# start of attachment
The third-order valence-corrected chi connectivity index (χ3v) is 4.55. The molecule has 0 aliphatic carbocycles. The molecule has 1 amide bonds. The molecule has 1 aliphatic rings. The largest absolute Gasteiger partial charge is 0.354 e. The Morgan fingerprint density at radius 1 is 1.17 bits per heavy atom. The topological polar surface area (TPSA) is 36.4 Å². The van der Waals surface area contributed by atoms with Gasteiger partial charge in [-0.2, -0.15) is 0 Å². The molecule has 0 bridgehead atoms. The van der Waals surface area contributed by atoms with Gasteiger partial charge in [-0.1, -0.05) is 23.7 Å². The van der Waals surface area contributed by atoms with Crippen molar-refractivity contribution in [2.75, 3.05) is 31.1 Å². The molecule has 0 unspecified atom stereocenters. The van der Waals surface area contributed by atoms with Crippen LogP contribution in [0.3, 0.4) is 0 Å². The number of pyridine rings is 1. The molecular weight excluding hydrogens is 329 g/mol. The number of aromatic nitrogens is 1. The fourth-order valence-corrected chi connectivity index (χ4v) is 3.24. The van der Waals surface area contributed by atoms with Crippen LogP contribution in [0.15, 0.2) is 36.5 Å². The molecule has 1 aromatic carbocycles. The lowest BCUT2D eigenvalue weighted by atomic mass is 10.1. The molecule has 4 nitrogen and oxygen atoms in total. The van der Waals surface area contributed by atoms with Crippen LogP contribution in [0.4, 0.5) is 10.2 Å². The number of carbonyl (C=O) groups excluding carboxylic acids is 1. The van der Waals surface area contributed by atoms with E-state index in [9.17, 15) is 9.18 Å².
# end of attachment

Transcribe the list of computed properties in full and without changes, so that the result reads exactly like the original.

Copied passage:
The third-order valence-corrected chi connectivity index (χ3v) is 4.55. The molecule has 0 aliphatic carbocycles. The molecule has 1 amide bonds. The molecule has 1 aliphatic rings. The largest absolute Gasteiger partial charge is 0.354 e. The Morgan fingerprint density at radius 1 is 1.17 bits per heavy atom. The topological polar surface area (TPSA) is 36.4 Å². The van der Waals surface area contributed by atoms with Gasteiger partial charge in [-0.2, -0.15) is 0 Å². The molecule has 0 bridgehead atoms. The van der Waals surface area contributed by atoms with Gasteiger partial charge in [-0.1, -0.05) is 23.7 Å². The van der Waals surface area contributed by atoms with Crippen molar-refractivity contribution in [2.75, 3.05) is 31.1 Å². The molecule has 0 unspecified atom stereocenters. The van der Waals surface area contributed by atoms with Crippen LogP contribution in [0.3, 0.4) is 0 Å². The number of pyridine rings is 1. The molecular weight excluding hydrogens is 329 g/mol. The number of aromatic nitrogens is 1. The fourth-order valence-corrected chi connectivity index (χ4v) is 3.24. The van der Waals surface area contributed by atoms with Crippen LogP contribution in [0.15, 0.2) is 36.5 Å². The molecule has 1 aromatic carbocycles. The lowest BCUT2D eigenvalue weighted by atomic mass is 10.1. The molecule has 4 nitrogen and oxygen atoms in total. The van der Waals surface area contributed by atoms with Crippen LogP contribution in [0.4, 0.5) is 10.2 Å². The number of carbonyl (C=O) groups excluding carboxylic acids is 1. The van der Waals surface area contributed by atoms with E-state index in [9.17, 15) is 9.18 Å².